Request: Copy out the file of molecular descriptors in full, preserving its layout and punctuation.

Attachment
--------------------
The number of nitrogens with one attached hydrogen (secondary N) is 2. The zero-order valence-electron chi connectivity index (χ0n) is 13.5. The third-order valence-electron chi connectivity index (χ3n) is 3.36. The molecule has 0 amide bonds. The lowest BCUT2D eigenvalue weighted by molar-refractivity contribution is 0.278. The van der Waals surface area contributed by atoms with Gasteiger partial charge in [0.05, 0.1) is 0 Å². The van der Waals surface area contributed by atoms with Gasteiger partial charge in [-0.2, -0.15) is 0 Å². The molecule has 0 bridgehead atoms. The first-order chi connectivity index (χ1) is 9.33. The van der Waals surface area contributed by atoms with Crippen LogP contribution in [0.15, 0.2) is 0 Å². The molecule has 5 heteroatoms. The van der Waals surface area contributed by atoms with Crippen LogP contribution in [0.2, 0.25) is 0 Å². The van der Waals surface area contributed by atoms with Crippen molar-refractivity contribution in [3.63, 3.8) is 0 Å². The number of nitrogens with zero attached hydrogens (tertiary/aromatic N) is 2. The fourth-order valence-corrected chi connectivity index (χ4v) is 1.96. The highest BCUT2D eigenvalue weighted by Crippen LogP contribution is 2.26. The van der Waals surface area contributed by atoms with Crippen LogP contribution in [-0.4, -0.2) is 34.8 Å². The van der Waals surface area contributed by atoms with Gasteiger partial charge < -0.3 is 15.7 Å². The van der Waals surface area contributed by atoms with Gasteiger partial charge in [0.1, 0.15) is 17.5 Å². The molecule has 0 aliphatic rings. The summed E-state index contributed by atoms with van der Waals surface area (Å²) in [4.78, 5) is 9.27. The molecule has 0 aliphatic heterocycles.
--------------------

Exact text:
The number of nitrogens with one attached hydrogen (secondary N) is 2. The zero-order valence-electron chi connectivity index (χ0n) is 13.5. The third-order valence-electron chi connectivity index (χ3n) is 3.36. The molecule has 0 amide bonds. The lowest BCUT2D eigenvalue weighted by molar-refractivity contribution is 0.278. The van der Waals surface area contributed by atoms with Gasteiger partial charge in [0.05, 0.1) is 0 Å². The van der Waals surface area contributed by atoms with Gasteiger partial charge in [-0.2, -0.15) is 0 Å². The molecule has 0 bridgehead atoms. The first-order chi connectivity index (χ1) is 9.33. The van der Waals surface area contributed by atoms with Crippen LogP contribution in [0.15, 0.2) is 0 Å². The molecule has 5 heteroatoms. The van der Waals surface area contributed by atoms with Crippen LogP contribution in [0.2, 0.25) is 0 Å². The van der Waals surface area contributed by atoms with Crippen molar-refractivity contribution in [3.63, 3.8) is 0 Å². The number of nitrogens with zero attached hydrogens (tertiary/aromatic N) is 2. The fourth-order valence-corrected chi connectivity index (χ4v) is 1.96. The highest BCUT2D eigenvalue weighted by Crippen LogP contribution is 2.26. The van der Waals surface area contributed by atoms with Crippen LogP contribution in [-0.4, -0.2) is 34.8 Å². The van der Waals surface area contributed by atoms with Gasteiger partial charge < -0.3 is 15.7 Å². The van der Waals surface area contributed by atoms with Gasteiger partial charge in [0.1, 0.15) is 17.5 Å². The molecule has 0 aliphatic rings. The summed E-state index contributed by atoms with van der Waals surface area (Å²) in [4.78, 5) is 9.27. The molecule has 0 aliphatic heterocycles.